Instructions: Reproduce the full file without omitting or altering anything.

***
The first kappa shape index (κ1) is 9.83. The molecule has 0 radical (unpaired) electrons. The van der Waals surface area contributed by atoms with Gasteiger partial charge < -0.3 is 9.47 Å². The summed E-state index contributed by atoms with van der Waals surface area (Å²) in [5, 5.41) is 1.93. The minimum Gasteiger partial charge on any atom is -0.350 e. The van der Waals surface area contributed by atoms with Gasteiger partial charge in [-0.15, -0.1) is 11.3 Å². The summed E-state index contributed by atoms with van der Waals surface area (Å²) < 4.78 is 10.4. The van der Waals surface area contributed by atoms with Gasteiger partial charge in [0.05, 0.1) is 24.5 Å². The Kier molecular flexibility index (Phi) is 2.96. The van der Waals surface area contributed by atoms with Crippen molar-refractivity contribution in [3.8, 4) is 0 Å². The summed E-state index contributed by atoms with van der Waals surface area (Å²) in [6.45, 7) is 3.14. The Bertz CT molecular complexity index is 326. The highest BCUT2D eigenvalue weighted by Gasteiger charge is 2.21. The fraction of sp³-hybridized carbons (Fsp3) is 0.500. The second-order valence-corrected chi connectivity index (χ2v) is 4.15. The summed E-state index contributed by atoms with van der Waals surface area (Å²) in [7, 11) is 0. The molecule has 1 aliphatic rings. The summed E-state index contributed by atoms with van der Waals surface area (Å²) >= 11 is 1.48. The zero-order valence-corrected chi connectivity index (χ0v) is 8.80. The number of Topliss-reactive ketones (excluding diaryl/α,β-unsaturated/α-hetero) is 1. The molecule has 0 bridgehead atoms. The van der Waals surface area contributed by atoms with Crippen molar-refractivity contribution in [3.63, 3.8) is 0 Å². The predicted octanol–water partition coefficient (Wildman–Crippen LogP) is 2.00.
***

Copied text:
The first kappa shape index (κ1) is 9.83. The molecule has 0 radical (unpaired) electrons. The van der Waals surface area contributed by atoms with Gasteiger partial charge < -0.3 is 9.47 Å². The summed E-state index contributed by atoms with van der Waals surface area (Å²) in [5, 5.41) is 1.93. The minimum Gasteiger partial charge on any atom is -0.350 e. The van der Waals surface area contributed by atoms with Gasteiger partial charge in [-0.15, -0.1) is 11.3 Å². The summed E-state index contributed by atoms with van der Waals surface area (Å²) < 4.78 is 10.4. The van der Waals surface area contributed by atoms with Gasteiger partial charge in [0.05, 0.1) is 24.5 Å². The Kier molecular flexibility index (Phi) is 2.96. The van der Waals surface area contributed by atoms with Crippen molar-refractivity contribution in [3.8, 4) is 0 Å². The summed E-state index contributed by atoms with van der Waals surface area (Å²) in [6.45, 7) is 3.14. The Bertz CT molecular complexity index is 326. The highest BCUT2D eigenvalue weighted by Gasteiger charge is 2.21. The fraction of sp³-hybridized carbons (Fsp3) is 0.500. The second-order valence-corrected chi connectivity index (χ2v) is 4.15. The summed E-state index contributed by atoms with van der Waals surface area (Å²) in [7, 11) is 0. The molecule has 1 aliphatic rings. The summed E-state index contributed by atoms with van der Waals surface area (Å²) >= 11 is 1.48. The zero-order valence-corrected chi connectivity index (χ0v) is 8.80. The number of Topliss-reactive ketones (excluding diaryl/α,β-unsaturated/α-hetero) is 1. The molecule has 0 bridgehead atoms. The van der Waals surface area contributed by atoms with Crippen molar-refractivity contribution in [3.63, 3.8) is 0 Å². The predicted octanol–water partition coefficient (Wildman–Crippen LogP) is 2.00.